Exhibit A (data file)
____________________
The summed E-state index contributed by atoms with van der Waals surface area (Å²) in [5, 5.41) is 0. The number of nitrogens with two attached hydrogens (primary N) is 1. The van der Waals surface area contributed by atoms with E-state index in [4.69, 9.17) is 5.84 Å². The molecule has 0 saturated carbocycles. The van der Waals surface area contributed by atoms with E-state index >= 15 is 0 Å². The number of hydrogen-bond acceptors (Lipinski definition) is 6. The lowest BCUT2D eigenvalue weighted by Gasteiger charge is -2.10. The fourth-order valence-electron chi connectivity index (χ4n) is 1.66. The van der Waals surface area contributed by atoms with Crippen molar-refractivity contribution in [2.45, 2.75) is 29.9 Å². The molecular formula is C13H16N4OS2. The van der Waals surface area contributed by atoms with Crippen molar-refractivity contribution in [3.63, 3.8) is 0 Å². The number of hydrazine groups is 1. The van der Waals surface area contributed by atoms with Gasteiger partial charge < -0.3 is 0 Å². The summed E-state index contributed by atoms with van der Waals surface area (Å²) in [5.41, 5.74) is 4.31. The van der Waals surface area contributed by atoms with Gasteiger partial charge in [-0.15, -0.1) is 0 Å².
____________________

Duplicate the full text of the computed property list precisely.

The summed E-state index contributed by atoms with van der Waals surface area (Å²) in [5, 5.41) is 0. The number of nitrogens with two attached hydrogens (primary N) is 1. The van der Waals surface area contributed by atoms with E-state index in [4.69, 9.17) is 5.84 Å². The molecule has 0 saturated carbocycles. The van der Waals surface area contributed by atoms with E-state index >= 15 is 0 Å². The number of hydrogen-bond acceptors (Lipinski definition) is 6. The lowest BCUT2D eigenvalue weighted by Gasteiger charge is -2.10. The fourth-order valence-electron chi connectivity index (χ4n) is 1.66. The van der Waals surface area contributed by atoms with Crippen molar-refractivity contribution in [2.45, 2.75) is 29.9 Å². The molecular formula is C13H16N4OS2. The van der Waals surface area contributed by atoms with Crippen molar-refractivity contribution in [3.63, 3.8) is 0 Å². The number of hydrazine groups is 1. The van der Waals surface area contributed by atoms with Gasteiger partial charge < -0.3 is 0 Å². The summed E-state index contributed by atoms with van der Waals surface area (Å²) in [5.41, 5.74) is 4.31. The van der Waals surface area contributed by atoms with Gasteiger partial charge in [-0.15, -0.1) is 0 Å².